Ivory Coast Leader Tries To Seize Regional Bank
Incumbent leader Laurent Gbagbo's government has ordered the seizure of the regional central bank's offices in Ivory Coast in an attempt to retain control of state finances after being cut off from the money used to pay civil servants.
His political rival Alassane Ouattara, who is the internationally recognized winner of the election held nearly two months ago, condemned the move Wednesday.
"This illegitimate and illegal decision to requisition is null and void. Thus, anyone who participates directly or indirectly in its implementation will be subject to sanctions and criminal prosecution," the statement said.
Without access to government funds, it's unclear whether Gbagbo will be able to continuing paying the country's military and security forces. Ouattara supporters hope that by stemming the flow of funds to Gbagbo's government they can force a mass defection.
Gbagbo's finance minister, Desire Dallo, announced on state television late Tuesday that the Ivorian government was seizing the regional bank's offices in Ivory Coast. Employees are to answer to local officials in Ivory Coast instead of the regional bank based in Dakar, Senegal, the order said.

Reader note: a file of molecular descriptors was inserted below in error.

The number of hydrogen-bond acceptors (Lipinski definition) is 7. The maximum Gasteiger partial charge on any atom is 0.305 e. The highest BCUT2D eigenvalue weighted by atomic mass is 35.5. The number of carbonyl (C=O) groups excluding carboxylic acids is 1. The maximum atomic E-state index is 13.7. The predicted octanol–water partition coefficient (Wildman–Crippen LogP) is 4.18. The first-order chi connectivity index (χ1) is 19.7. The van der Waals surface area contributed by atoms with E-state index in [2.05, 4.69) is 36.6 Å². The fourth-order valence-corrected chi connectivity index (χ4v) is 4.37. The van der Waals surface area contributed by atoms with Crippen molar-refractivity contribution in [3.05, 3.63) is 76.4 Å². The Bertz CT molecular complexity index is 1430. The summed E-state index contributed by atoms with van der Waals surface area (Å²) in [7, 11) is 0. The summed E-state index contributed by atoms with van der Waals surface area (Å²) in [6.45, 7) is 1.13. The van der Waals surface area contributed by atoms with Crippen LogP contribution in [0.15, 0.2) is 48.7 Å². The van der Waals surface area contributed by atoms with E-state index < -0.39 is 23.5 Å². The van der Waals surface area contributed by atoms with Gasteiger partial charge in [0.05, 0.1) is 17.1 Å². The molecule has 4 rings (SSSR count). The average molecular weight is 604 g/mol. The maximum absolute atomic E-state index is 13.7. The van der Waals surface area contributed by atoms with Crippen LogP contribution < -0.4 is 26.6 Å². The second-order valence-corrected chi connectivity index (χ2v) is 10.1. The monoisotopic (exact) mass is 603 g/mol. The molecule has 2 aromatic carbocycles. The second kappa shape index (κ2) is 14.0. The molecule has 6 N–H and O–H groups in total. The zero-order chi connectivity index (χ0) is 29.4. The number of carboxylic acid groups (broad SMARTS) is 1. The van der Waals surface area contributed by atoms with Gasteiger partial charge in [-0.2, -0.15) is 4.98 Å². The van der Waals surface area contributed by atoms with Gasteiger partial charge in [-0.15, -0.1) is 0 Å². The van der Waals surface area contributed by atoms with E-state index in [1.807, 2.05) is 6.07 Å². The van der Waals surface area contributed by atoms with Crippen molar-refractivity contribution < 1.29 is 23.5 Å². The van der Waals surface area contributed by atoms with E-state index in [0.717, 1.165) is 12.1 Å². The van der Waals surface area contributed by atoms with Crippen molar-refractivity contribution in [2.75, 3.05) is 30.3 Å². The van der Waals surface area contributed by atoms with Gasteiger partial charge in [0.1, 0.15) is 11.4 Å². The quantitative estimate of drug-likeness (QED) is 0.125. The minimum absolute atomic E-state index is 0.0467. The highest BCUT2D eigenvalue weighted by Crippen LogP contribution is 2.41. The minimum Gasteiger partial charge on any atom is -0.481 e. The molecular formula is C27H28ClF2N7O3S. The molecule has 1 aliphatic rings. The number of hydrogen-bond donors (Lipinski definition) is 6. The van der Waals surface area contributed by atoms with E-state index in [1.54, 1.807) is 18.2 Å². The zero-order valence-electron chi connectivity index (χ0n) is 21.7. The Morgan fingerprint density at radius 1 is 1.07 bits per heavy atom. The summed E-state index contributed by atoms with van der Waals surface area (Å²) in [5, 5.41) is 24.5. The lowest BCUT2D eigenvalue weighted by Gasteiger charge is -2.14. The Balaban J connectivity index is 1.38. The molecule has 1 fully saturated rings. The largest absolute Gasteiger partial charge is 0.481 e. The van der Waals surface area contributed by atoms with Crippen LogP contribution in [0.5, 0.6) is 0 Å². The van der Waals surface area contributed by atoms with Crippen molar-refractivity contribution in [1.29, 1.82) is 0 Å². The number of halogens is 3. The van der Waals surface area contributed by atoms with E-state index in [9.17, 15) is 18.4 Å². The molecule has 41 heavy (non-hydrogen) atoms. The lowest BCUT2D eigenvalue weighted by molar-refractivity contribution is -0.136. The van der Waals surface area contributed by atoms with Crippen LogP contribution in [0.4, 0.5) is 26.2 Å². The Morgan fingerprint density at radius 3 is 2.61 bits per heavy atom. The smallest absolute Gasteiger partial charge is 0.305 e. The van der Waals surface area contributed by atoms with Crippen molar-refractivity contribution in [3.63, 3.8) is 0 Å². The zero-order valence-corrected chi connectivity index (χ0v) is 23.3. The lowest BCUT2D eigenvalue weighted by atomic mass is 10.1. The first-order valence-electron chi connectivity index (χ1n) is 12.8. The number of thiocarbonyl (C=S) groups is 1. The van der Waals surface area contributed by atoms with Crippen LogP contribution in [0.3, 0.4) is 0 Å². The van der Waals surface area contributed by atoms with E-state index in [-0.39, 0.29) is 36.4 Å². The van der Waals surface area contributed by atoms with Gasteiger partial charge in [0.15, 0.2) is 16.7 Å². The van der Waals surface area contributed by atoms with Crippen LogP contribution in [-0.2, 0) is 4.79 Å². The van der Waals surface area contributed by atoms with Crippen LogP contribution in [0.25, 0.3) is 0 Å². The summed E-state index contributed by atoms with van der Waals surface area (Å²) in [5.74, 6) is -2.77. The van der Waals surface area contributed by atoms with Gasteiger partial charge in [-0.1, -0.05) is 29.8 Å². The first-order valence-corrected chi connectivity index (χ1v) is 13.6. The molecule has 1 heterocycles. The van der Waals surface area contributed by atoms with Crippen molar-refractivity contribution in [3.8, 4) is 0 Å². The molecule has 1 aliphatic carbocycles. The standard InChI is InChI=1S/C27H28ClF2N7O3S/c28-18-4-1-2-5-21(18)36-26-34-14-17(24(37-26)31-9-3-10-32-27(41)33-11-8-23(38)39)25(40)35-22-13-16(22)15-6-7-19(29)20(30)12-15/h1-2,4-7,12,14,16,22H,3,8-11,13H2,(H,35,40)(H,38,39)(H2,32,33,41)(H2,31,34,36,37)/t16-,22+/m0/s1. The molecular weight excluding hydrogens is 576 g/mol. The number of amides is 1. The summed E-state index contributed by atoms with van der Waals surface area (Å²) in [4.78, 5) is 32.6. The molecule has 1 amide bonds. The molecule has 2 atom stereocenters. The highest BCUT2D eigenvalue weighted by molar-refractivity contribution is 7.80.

The Central Bank of West African States, known by its acronym BCEAO, regroups the treasuries of eight West African countries.
The regional central bank first revoked Gbagbo's access to state accounts in December, saying only representatives of Ouattara's government would have signing privileges on state accounts. However, Ouattara officials said despite that action, Gbagbo had been able to still access money from the central bank. The head of the central bank, a Gbagbo supporter who had been accused of not cooperating with Ouattara, resigned Saturday.
A top-level West African delegation was scheduled to meet with President Obama on Wednesday to discuss Ivory Coast's political standoff. Sierra Leone's president will lead the contingent in lobbying the White House and the U.N. to back the possible use of force by the 15-nation West African bloc of countries known as ECOWAS to oust Gbagbo.
The U.N. says at least 260 people have been killed in violence since the vote.
Human Rights Watch said Wednesday that security forces and militias loyal to Gbagbo have been carrying out systematic murders and rapes targeting Ouattara's supporters.
Citing evidence from witnesses, the report said most militia killings took place in broad daylight while Gbagbo's security forces either sided with militia fighters or stood by. Gbagbo's allies have repeatedly denied any involvement in the post-election violence.
NPR's Ofeibea Quist-Arcton reported from Abidjan for this story, which contains material from The Associated Press. Copyright 2011 National Public Radio. To see more, visit http://www.npr.org/.